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Jimmy Carter Gets OK for Cuba Trip

April 9, 2002

HAVANA (AP) _ Former President Carter has received U.S. government approval to visit Cuba and is tentatively planning to travel to this Caribbean island with a small group in May, a Carter spokeswoman confirmed Tuesday.

The U.S. Treasury Department on Friday announced it had granted permission for the trip, said Deanna Congileo of the Carter Center in Atlanta. She said no firm dates had been set.

Carter would be the first U.S. president _ in or out of office _ to visit the island since the 1959 revolution during which President Fidel Castro came to power.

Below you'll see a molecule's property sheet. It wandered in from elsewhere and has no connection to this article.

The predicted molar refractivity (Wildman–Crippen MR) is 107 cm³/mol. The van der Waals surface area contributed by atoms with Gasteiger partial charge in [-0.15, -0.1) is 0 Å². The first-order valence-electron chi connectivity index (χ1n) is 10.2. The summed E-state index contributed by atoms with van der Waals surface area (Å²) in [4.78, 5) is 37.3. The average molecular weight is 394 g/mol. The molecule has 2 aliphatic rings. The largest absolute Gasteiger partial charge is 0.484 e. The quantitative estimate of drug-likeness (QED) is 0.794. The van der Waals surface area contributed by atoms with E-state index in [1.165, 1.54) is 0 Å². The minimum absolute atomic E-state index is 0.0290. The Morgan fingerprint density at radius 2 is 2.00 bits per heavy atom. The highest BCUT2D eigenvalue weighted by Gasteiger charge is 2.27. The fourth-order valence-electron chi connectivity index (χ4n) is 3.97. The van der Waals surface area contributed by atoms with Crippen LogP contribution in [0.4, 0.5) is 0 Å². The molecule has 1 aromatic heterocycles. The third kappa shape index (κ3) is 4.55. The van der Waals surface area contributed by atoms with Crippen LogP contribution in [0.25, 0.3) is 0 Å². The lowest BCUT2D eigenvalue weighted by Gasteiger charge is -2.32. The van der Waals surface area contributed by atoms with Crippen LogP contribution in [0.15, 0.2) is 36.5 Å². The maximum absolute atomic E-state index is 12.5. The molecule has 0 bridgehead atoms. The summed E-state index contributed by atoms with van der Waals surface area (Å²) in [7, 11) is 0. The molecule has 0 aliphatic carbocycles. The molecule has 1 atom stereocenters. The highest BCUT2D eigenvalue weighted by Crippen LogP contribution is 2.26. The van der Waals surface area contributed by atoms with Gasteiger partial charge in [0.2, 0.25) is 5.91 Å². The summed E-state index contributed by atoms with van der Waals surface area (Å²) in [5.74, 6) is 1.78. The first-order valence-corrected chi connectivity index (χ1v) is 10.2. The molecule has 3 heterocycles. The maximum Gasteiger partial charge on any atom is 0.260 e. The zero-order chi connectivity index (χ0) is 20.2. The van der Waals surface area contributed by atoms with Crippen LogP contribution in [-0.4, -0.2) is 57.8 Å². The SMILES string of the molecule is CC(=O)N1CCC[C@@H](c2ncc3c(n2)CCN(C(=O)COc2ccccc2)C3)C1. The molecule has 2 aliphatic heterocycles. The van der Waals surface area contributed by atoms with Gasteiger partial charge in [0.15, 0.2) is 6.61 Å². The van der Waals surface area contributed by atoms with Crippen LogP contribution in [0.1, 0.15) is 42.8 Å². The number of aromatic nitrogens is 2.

Carter’s planned visit comes amid a toughening of the White House’s hard-line policies toward Cuba. The Bush administration and the Cuban exile community will likely pressure him to discuss democracy and human rights with his host.

Leaders with the powerful exile group the Cuban American National Foundation have said that they welcome the trip as long as Carter tells Castro he should leave power. During a 1994 visit to Haiti, Carter negotiated an agreement with military ruler Gen. Raoul Cedras to step down.

Castro extended the invitation in January and Carter publicly accepted it two months later.

The Cuban leader has said he wouldn’t mind hearing criticism from his guest, insisting that the most important thing is for Carter to see the country for himself.

There have been steady moves in the U.S. Congress to ease trade sanctions and restrictions on travel to the communist country. Carter has spoken out for increasing trade and Americans’ visits to Cuba, saying they would spread understanding of the advantages of freedom.

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